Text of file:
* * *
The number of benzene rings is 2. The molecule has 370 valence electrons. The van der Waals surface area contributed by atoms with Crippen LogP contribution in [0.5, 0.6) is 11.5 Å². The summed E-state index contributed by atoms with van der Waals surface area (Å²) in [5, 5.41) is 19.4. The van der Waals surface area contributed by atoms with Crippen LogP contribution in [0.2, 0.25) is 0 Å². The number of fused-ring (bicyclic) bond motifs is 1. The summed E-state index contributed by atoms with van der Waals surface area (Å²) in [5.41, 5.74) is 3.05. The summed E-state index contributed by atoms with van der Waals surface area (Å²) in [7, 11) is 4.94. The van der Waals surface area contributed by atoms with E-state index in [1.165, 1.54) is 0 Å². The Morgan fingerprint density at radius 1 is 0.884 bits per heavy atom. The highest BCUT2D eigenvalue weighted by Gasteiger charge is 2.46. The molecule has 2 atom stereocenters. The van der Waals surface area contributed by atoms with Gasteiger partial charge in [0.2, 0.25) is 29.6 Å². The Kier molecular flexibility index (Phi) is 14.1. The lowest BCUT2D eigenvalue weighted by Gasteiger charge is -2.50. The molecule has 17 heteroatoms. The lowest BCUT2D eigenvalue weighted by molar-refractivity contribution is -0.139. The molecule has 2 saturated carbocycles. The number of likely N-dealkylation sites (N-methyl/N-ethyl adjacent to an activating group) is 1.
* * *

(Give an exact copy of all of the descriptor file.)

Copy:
The number of benzene rings is 2. The molecule has 370 valence electrons. The van der Waals surface area contributed by atoms with Crippen LogP contribution in [0.5, 0.6) is 11.5 Å². The summed E-state index contributed by atoms with van der Waals surface area (Å²) in [5, 5.41) is 19.4. The van der Waals surface area contributed by atoms with Crippen LogP contribution in [0.2, 0.25) is 0 Å². The number of fused-ring (bicyclic) bond motifs is 1. The summed E-state index contributed by atoms with van der Waals surface area (Å²) in [5.41, 5.74) is 3.05. The summed E-state index contributed by atoms with van der Waals surface area (Å²) in [7, 11) is 4.94. The van der Waals surface area contributed by atoms with E-state index in [1.165, 1.54) is 0 Å². The Morgan fingerprint density at radius 1 is 0.884 bits per heavy atom. The highest BCUT2D eigenvalue weighted by Gasteiger charge is 2.46. The molecule has 2 atom stereocenters. The van der Waals surface area contributed by atoms with Gasteiger partial charge in [0.2, 0.25) is 29.6 Å². The Kier molecular flexibility index (Phi) is 14.1. The lowest BCUT2D eigenvalue weighted by Gasteiger charge is -2.50. The molecule has 17 heteroatoms. The lowest BCUT2D eigenvalue weighted by molar-refractivity contribution is -0.139. The molecule has 2 saturated carbocycles. The number of likely N-dealkylation sites (N-methyl/N-ethyl adjacent to an activating group) is 1.